An old article (1986) from the days of Sandinistas running Nicaragua about their censor/ propagandist Nelba Blandon
On Jan. 21, 1986, we [opposition newspaper La Prensa] received an interview with Nelba Blandon on censorship, by an AP correspondent named Eloy A. Aguilar. We tried to publish it under the headline: "Blandon Comments on Censorship," but the censor's decision was: "DO NOT PUBLISH." On Aguilar's next visit he asked Blandon why the interview, which he considered accurate, was not published. The censor answered: "Because the statements I made were for publication abroad, not for publication in Nicaragua."As an aside I would point to this previous article from 1983 where Nelba Blandon admits that the Sandinistas censored newspaper coverage of Poland or the Soviet war in Afghanistan and she says :
''Now we are determined to let them say what they want, except about military matters or questions of product shortages, two themes that could cause panic in the country if not handled carefully,'' Lieutenant Blandon said in an interview."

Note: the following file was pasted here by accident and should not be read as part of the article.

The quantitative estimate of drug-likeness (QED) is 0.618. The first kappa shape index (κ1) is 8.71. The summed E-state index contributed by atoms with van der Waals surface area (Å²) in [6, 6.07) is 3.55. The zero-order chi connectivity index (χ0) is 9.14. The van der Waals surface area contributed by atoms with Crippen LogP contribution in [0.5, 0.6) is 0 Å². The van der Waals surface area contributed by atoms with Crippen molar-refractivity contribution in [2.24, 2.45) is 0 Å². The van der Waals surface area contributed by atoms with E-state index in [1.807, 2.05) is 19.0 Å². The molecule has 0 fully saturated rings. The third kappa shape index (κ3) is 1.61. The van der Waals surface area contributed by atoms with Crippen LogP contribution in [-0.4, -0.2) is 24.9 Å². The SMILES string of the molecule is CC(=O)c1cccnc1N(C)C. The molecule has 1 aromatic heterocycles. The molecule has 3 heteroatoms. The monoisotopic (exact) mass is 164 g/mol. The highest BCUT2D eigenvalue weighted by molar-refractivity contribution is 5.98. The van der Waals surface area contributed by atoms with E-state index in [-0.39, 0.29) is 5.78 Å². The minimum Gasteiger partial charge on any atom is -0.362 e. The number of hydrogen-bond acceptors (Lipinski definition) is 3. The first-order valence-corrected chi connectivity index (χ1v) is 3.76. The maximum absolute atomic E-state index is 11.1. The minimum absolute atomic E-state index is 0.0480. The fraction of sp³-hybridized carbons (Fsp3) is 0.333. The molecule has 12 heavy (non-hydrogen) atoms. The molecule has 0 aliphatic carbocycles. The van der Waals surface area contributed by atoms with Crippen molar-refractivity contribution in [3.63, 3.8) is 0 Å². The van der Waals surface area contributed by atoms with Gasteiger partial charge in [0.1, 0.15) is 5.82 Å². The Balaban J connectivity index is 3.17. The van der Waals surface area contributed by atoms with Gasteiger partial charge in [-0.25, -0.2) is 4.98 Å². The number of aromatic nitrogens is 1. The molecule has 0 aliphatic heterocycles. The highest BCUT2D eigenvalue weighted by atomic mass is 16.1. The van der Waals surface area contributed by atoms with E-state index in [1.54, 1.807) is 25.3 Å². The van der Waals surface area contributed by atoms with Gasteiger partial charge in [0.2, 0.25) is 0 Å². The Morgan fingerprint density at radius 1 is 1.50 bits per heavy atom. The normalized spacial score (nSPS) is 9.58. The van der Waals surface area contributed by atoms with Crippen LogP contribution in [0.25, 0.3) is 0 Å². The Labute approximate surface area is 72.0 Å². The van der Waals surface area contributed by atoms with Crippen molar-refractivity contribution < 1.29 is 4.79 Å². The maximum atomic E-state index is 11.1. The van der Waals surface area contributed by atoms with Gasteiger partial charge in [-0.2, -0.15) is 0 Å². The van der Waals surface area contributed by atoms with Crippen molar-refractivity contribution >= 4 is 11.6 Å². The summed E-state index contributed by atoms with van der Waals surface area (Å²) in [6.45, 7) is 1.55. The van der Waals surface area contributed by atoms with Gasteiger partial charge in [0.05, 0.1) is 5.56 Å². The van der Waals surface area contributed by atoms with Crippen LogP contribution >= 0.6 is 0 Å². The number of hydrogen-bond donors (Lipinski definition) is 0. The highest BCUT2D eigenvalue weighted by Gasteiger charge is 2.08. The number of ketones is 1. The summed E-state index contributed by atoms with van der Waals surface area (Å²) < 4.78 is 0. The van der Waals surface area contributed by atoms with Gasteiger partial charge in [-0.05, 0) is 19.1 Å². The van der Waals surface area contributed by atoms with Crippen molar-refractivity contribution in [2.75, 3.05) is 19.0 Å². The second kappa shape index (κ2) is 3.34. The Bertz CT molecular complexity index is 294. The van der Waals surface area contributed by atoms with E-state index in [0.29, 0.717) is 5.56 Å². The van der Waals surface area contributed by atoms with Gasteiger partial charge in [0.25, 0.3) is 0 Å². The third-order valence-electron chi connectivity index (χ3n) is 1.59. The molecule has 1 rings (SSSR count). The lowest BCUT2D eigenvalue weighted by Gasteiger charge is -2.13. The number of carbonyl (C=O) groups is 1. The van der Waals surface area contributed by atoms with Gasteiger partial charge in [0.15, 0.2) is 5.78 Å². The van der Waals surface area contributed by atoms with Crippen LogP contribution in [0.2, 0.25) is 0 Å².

Apparently, having the censor being a military member, who by 1986 had been promoted to Captain, makes the censor's conversations a "military matter" and therefore censorable. And this :
Nicaragua's press censor is Lieut. Nelba Blandon, a 24-year-old lawyer whose wit and intelligence serve to soften the image given by the military uniform she wears to work and the pistol she carries on her hip.I must admit that I am surprised that the NY Times would describe a gun toting military censor of the press in such flattering terms.
Also interesting is the idea that the censor demands that people being censored pretend the censorship doesn't exist :
Along with photocopies of every page of the paper we send the censor two pages of material that we call "stuffing" -- articles that can be substituted for censored stories. La Prensa has been unable to publish on 40 occasions because the censor could not find adequate material to substitute for censored stories. It is prohibited to leave any blank space on a page or in any other way give the impression that the paper has been censored.